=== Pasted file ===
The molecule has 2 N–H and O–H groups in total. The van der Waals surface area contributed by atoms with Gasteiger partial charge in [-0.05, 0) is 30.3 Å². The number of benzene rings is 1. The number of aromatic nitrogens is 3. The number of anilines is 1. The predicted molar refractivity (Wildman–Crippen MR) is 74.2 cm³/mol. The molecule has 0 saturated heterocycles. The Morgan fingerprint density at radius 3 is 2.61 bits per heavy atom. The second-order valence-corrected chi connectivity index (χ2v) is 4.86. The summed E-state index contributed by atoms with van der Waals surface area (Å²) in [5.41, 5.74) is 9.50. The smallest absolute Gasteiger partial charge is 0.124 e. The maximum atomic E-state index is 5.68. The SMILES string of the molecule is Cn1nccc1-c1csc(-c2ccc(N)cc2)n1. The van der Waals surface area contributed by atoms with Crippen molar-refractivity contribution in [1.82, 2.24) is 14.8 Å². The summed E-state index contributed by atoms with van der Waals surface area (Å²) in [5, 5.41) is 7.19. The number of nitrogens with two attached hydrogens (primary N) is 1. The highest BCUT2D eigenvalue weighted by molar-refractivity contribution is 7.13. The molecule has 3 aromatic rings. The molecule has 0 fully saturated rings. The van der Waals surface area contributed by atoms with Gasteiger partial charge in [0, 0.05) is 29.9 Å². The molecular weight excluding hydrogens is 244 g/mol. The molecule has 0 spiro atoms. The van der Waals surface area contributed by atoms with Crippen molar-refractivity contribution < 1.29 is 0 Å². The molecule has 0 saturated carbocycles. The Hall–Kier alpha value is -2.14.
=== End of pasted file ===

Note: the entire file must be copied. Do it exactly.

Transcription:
The molecule has 2 N–H and O–H groups in total. The van der Waals surface area contributed by atoms with Gasteiger partial charge in [-0.05, 0) is 30.3 Å². The number of benzene rings is 1. The number of aromatic nitrogens is 3. The number of anilines is 1. The predicted molar refractivity (Wildman–Crippen MR) is 74.2 cm³/mol. The molecule has 0 saturated heterocycles. The Morgan fingerprint density at radius 3 is 2.61 bits per heavy atom. The second-order valence-corrected chi connectivity index (χ2v) is 4.86. The summed E-state index contributed by atoms with van der Waals surface area (Å²) in [5.41, 5.74) is 9.50. The smallest absolute Gasteiger partial charge is 0.124 e. The maximum atomic E-state index is 5.68. The SMILES string of the molecule is Cn1nccc1-c1csc(-c2ccc(N)cc2)n1. The van der Waals surface area contributed by atoms with Crippen molar-refractivity contribution in [1.82, 2.24) is 14.8 Å². The summed E-state index contributed by atoms with van der Waals surface area (Å²) in [5, 5.41) is 7.19. The number of nitrogens with two attached hydrogens (primary N) is 1. The highest BCUT2D eigenvalue weighted by molar-refractivity contribution is 7.13. The molecule has 3 aromatic rings. The molecule has 0 fully saturated rings. The van der Waals surface area contributed by atoms with Gasteiger partial charge in [0, 0.05) is 29.9 Å². The molecular weight excluding hydrogens is 244 g/mol. The molecule has 0 spiro atoms. The van der Waals surface area contributed by atoms with Crippen molar-refractivity contribution < 1.29 is 0 Å². The molecule has 0 saturated carbocycles. The Hall–Kier alpha value is -2.14.